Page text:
Technology & Social Media Are Not The Starting Point

Polaroid camera was once a dominating force in the camera business. Their instant photo camera with the white edges around it made them a recognizable brand as their pictures were hung up all over the rooms of high school teens and photo albums across the country. 

However, in the mid-1990s, with the advent of one-hour color film processing, single-use cameras from competitors, videotape camcorders, and digital cameras Polaroid struggled to keep up. No matter what they tried to do, nothing seemed to stick.

They even tried to reinvent themselves a few years ago with Fotobars. However that didn't change much and Polaroid went through years of Bankruptcy filings.

Today, even though you can still find Polaroid cameras and film, it is a shell of what it once was.

What are you getting at Tom?  What’s the point?

As churches and ministries seek to adapt to changing styles and interests of young people, one knee jerk reaction seems to always go to technology and social media.

 For instance, the problem with you not reaching more of the younger generations is “probably" be because you feel that your website is old and dull so you need to make it edgier. Or, you feel you aren’t really active on social media so you need to start to doing more funny things on Facebook or other social media platforms to gain attention.

While those things may be necessary action steps to take, the reality is that you should not be looking at technology as the first, knee jerk reaction step to take.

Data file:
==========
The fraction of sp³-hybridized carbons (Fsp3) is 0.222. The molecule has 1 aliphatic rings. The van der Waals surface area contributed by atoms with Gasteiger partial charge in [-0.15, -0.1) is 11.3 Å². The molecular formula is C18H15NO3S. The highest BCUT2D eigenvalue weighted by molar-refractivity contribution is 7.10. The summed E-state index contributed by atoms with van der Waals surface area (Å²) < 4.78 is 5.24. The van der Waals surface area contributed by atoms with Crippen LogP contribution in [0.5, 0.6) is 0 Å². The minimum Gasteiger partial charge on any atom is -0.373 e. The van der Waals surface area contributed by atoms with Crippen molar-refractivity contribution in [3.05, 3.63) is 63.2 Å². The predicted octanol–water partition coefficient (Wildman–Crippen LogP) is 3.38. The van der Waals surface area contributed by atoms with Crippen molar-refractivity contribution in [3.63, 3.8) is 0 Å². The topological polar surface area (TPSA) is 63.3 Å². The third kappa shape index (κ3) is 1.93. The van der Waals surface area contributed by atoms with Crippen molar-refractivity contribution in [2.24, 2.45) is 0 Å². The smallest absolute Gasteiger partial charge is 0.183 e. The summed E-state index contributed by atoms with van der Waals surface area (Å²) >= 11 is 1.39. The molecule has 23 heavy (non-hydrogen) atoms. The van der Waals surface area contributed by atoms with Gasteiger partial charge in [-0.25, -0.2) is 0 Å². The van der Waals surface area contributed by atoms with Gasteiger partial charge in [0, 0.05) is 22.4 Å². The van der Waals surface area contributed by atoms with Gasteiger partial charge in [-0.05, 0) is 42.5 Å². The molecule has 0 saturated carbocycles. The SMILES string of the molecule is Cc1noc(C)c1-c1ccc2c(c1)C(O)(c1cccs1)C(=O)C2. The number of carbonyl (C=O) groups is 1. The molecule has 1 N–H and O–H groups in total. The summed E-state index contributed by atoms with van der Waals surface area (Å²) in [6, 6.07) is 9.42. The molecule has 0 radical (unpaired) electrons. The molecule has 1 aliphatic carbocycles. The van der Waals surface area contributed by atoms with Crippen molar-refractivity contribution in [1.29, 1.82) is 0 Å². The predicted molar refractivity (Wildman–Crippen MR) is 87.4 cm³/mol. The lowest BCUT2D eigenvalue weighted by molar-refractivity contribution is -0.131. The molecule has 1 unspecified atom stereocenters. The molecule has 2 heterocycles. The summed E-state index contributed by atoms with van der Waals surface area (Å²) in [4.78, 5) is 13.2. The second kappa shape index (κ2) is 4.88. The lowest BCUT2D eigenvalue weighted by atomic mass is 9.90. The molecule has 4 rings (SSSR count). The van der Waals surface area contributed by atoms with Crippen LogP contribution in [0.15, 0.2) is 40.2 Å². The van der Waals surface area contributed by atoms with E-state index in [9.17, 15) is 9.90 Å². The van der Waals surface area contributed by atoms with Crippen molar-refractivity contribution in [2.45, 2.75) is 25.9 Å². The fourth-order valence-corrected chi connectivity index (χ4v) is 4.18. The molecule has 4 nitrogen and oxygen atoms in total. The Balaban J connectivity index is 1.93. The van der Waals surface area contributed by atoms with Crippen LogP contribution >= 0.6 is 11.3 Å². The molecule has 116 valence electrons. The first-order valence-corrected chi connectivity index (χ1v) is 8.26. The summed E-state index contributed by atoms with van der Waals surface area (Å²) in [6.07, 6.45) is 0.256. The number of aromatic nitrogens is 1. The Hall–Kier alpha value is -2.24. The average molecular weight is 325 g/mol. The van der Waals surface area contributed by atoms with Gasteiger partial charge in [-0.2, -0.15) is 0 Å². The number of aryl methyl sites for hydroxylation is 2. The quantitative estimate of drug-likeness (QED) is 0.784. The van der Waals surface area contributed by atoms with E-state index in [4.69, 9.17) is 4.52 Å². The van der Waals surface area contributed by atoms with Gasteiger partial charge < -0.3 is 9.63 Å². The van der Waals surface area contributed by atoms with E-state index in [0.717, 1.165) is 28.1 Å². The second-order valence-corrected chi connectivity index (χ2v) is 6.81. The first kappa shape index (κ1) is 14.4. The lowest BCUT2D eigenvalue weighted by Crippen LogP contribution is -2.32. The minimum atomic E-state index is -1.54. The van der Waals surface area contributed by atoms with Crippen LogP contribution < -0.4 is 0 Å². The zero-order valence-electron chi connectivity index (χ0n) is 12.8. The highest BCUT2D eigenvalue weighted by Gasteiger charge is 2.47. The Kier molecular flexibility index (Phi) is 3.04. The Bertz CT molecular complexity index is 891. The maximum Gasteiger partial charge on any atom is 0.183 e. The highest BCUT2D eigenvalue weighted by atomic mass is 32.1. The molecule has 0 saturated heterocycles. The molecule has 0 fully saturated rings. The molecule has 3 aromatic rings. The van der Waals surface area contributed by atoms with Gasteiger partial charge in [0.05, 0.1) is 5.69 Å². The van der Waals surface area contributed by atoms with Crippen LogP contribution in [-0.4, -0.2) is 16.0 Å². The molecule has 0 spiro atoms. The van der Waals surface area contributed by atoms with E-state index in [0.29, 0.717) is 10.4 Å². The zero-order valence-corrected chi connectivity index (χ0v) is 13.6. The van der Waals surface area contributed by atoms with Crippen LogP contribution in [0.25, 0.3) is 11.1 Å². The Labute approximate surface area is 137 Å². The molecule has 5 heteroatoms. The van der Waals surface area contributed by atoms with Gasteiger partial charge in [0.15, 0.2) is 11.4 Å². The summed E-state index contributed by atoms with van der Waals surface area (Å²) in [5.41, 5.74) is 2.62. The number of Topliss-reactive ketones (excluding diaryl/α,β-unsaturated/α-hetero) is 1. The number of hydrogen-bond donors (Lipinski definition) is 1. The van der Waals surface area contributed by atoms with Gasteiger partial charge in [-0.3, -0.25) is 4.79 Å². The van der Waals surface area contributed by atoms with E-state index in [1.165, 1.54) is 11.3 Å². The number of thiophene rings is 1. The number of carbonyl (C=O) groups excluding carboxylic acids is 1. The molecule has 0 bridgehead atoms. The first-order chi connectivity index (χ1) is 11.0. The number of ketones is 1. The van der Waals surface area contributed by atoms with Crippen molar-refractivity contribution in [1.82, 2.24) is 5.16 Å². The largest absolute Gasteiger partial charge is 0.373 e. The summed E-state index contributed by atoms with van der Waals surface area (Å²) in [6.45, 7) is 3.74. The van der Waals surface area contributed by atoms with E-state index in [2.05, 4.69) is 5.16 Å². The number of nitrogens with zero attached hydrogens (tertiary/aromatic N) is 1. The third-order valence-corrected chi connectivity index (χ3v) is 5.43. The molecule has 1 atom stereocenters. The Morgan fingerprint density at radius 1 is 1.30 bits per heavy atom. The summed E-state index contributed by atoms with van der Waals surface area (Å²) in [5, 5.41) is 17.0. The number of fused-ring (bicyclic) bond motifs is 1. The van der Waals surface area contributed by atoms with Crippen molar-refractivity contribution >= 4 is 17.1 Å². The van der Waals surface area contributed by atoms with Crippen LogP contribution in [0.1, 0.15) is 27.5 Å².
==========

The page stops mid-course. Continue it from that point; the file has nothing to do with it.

Technology can help and will be a really great tool for you to use to reach the next generation. But it should not be your FIRST step. 

Rather, your first step needs to be more of a focus on the mission and vision of your Church and how that overall plan works to reach the next generation. I’m not a church consultant in any way, but the issues of your church not reaching a particular group of people or the younger generation has less to do with technology and more to do with how your church is functioning. 

Dig deep and ask tough questions as you evaluate your church and your mission.  Look at how you are viewing young adults today. Do you treat them with respect or as young “hooligans” who don’t get it?  Do you actively listen to their needs and desires?  Are you meeting the needs of the community you are located? Do you even know the needs of the community you are in? Are your messages relevant to where they are in life?  

Those are some of the questions you need to ask first. Now, I’m not encouraging you to change your principles and core beliefs…those should not change. But, as you seek to be a relevant part of the community you are in, reaching young adults today goes far beyond adding a funny video or great Pro Presenter worship theme.

The more effective you can be at knowing and understanding the needs of your community, the more likely are you going to be able to reach them.  

But only after you know THAT will you be able to know how you can use technology as a tool to reach them.

What do you think? 

Tom has a background in Student Ministry working over 17 years with teenagers and currently serves as the Student Ministry and Online Campus Pastor at New Life Christian Church in Chantilly, VA.

Tom started back in 2007 (under “Not a Mega Church” branding) with the purpose to help ministry leaders do ministry more effectively. Tom writes, create videos and podcast weekly. In addition to the work he does at, Tom blogs regularly forOrange Leaders and is an official Orange Blogger. Follow Tom on Twitter @tapounder